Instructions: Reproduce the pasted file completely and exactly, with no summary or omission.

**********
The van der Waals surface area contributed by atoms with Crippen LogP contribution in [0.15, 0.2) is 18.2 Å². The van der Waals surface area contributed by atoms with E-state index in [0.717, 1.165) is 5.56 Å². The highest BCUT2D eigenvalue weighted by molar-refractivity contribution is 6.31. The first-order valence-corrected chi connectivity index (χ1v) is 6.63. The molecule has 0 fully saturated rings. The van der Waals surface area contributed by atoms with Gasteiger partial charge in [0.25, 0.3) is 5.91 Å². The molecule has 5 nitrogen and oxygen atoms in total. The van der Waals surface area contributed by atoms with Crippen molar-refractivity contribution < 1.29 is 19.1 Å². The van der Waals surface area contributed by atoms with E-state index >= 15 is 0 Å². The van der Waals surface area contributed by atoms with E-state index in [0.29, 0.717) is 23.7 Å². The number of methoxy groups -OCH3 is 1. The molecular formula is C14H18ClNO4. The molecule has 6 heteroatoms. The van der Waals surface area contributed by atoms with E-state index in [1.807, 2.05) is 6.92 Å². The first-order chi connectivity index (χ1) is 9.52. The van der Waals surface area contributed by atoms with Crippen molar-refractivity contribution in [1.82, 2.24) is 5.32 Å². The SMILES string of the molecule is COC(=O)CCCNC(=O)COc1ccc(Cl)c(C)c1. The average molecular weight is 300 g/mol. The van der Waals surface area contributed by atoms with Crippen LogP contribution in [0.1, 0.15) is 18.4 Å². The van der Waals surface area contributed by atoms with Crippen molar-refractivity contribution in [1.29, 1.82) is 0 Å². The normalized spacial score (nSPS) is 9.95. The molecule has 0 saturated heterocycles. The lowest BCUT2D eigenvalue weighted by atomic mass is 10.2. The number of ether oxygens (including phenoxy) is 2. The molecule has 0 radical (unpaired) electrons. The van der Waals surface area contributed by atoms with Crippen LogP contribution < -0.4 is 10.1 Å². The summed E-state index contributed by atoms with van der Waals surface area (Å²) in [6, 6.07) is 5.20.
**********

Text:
The van der Waals surface area contributed by atoms with Crippen LogP contribution in [0.15, 0.2) is 18.2 Å². The van der Waals surface area contributed by atoms with E-state index in [0.717, 1.165) is 5.56 Å². The highest BCUT2D eigenvalue weighted by molar-refractivity contribution is 6.31. The first-order valence-corrected chi connectivity index (χ1v) is 6.63. The molecule has 0 fully saturated rings. The van der Waals surface area contributed by atoms with Gasteiger partial charge in [0.25, 0.3) is 5.91 Å². The molecule has 5 nitrogen and oxygen atoms in total. The van der Waals surface area contributed by atoms with Crippen molar-refractivity contribution < 1.29 is 19.1 Å². The van der Waals surface area contributed by atoms with E-state index >= 15 is 0 Å². The van der Waals surface area contributed by atoms with E-state index in [0.29, 0.717) is 23.7 Å². The number of methoxy groups -OCH3 is 1. The molecular formula is C14H18ClNO4. The molecule has 6 heteroatoms. The van der Waals surface area contributed by atoms with E-state index in [1.807, 2.05) is 6.92 Å². The first-order chi connectivity index (χ1) is 9.52. The van der Waals surface area contributed by atoms with Crippen molar-refractivity contribution in [1.82, 2.24) is 5.32 Å². The SMILES string of the molecule is COC(=O)CCCNC(=O)COc1ccc(Cl)c(C)c1. The average molecular weight is 300 g/mol. The van der Waals surface area contributed by atoms with Crippen LogP contribution in [0.1, 0.15) is 18.4 Å². The van der Waals surface area contributed by atoms with Crippen molar-refractivity contribution in [1.29, 1.82) is 0 Å². The normalized spacial score (nSPS) is 9.95. The molecule has 0 saturated heterocycles. The lowest BCUT2D eigenvalue weighted by atomic mass is 10.2. The number of ether oxygens (including phenoxy) is 2. The molecule has 0 radical (unpaired) electrons. The van der Waals surface area contributed by atoms with Crippen LogP contribution < -0.4 is 10.1 Å². The summed E-state index contributed by atoms with van der Waals surface area (Å²) in [6, 6.07) is 5.20.